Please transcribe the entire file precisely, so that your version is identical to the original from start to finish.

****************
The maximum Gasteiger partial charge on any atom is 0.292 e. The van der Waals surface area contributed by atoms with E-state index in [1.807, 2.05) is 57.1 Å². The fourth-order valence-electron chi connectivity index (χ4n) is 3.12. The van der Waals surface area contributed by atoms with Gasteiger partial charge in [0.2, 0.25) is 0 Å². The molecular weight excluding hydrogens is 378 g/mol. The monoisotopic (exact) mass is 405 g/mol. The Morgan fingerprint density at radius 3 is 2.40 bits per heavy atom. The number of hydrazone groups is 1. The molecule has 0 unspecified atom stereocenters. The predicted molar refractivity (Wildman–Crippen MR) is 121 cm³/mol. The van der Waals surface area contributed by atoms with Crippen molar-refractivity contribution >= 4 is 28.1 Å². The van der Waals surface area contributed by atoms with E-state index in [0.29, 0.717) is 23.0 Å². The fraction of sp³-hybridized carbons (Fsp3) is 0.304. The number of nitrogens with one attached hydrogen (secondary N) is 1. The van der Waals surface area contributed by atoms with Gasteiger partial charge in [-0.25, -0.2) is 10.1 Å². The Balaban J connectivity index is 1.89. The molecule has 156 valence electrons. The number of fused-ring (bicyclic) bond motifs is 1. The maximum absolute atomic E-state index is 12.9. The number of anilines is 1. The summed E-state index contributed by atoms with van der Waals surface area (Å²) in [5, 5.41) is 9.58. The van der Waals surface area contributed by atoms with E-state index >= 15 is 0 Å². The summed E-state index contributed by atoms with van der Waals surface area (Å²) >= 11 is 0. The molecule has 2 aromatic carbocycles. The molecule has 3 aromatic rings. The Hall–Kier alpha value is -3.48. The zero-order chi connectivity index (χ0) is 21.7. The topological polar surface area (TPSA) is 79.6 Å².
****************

The maximum Gasteiger partial charge on any atom is 0.292 e. The van der Waals surface area contributed by atoms with E-state index in [1.807, 2.05) is 57.1 Å². The fourth-order valence-electron chi connectivity index (χ4n) is 3.12. The van der Waals surface area contributed by atoms with Gasteiger partial charge in [0.2, 0.25) is 0 Å². The molecular weight excluding hydrogens is 378 g/mol. The monoisotopic (exact) mass is 405 g/mol. The Morgan fingerprint density at radius 3 is 2.40 bits per heavy atom. The number of hydrazone groups is 1. The molecule has 0 unspecified atom stereocenters. The predicted molar refractivity (Wildman–Crippen MR) is 121 cm³/mol. The van der Waals surface area contributed by atoms with Crippen molar-refractivity contribution >= 4 is 28.1 Å². The van der Waals surface area contributed by atoms with E-state index in [0.29, 0.717) is 23.0 Å². The fraction of sp³-hybridized carbons (Fsp3) is 0.304. The number of nitrogens with one attached hydrogen (secondary N) is 1. The van der Waals surface area contributed by atoms with Gasteiger partial charge in [-0.25, -0.2) is 10.1 Å². The Balaban J connectivity index is 1.89. The molecule has 156 valence electrons. The number of fused-ring (bicyclic) bond motifs is 1. The maximum absolute atomic E-state index is 12.9. The number of anilines is 1. The summed E-state index contributed by atoms with van der Waals surface area (Å²) in [5, 5.41) is 9.58. The van der Waals surface area contributed by atoms with E-state index >= 15 is 0 Å². The summed E-state index contributed by atoms with van der Waals surface area (Å²) >= 11 is 0. The molecule has 2 aromatic carbocycles. The molecule has 3 aromatic rings. The Hall–Kier alpha value is -3.48. The zero-order chi connectivity index (χ0) is 21.7. The topological polar surface area (TPSA) is 79.6 Å².